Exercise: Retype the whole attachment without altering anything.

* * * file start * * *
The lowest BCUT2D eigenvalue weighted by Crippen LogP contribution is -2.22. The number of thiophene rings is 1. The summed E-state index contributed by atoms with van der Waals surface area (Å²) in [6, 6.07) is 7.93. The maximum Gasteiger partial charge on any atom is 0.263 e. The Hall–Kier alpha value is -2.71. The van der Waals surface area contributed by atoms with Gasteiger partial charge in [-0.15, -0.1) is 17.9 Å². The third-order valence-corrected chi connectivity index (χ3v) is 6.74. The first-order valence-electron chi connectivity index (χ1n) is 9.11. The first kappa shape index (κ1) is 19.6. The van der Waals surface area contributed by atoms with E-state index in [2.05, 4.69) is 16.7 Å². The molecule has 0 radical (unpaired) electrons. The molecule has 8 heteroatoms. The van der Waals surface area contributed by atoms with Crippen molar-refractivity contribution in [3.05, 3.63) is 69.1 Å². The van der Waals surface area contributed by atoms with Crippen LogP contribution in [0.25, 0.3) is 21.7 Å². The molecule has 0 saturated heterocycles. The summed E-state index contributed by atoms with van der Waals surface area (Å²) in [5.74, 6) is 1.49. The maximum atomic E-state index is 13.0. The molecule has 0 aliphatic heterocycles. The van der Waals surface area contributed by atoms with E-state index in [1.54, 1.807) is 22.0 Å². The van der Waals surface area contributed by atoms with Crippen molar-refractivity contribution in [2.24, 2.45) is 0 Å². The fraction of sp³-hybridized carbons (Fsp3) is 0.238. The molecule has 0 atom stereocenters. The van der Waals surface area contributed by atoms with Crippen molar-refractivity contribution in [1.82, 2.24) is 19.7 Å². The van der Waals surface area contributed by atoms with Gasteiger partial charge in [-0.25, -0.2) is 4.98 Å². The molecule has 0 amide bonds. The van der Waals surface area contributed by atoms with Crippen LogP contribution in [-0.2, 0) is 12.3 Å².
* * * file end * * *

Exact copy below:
The lowest BCUT2D eigenvalue weighted by Crippen LogP contribution is -2.22. The number of thiophene rings is 1. The summed E-state index contributed by atoms with van der Waals surface area (Å²) in [6, 6.07) is 7.93. The maximum Gasteiger partial charge on any atom is 0.263 e. The Hall–Kier alpha value is -2.71. The van der Waals surface area contributed by atoms with Gasteiger partial charge in [-0.15, -0.1) is 17.9 Å². The third-order valence-corrected chi connectivity index (χ3v) is 6.74. The first-order valence-electron chi connectivity index (χ1n) is 9.11. The first kappa shape index (κ1) is 19.6. The van der Waals surface area contributed by atoms with E-state index in [2.05, 4.69) is 16.7 Å². The molecule has 0 radical (unpaired) electrons. The molecule has 8 heteroatoms. The van der Waals surface area contributed by atoms with Crippen molar-refractivity contribution in [3.05, 3.63) is 69.1 Å². The van der Waals surface area contributed by atoms with Crippen LogP contribution in [0.25, 0.3) is 21.7 Å². The molecule has 0 saturated heterocycles. The summed E-state index contributed by atoms with van der Waals surface area (Å²) in [5.74, 6) is 1.49. The maximum atomic E-state index is 13.0. The molecule has 0 aliphatic heterocycles. The van der Waals surface area contributed by atoms with E-state index in [1.54, 1.807) is 22.0 Å². The van der Waals surface area contributed by atoms with Crippen molar-refractivity contribution in [2.24, 2.45) is 0 Å². The fraction of sp³-hybridized carbons (Fsp3) is 0.238. The molecule has 0 atom stereocenters. The van der Waals surface area contributed by atoms with Crippen molar-refractivity contribution in [1.82, 2.24) is 19.7 Å². The van der Waals surface area contributed by atoms with Gasteiger partial charge in [-0.25, -0.2) is 4.98 Å². The molecule has 0 amide bonds. The van der Waals surface area contributed by atoms with Crippen LogP contribution in [-0.2, 0) is 12.3 Å².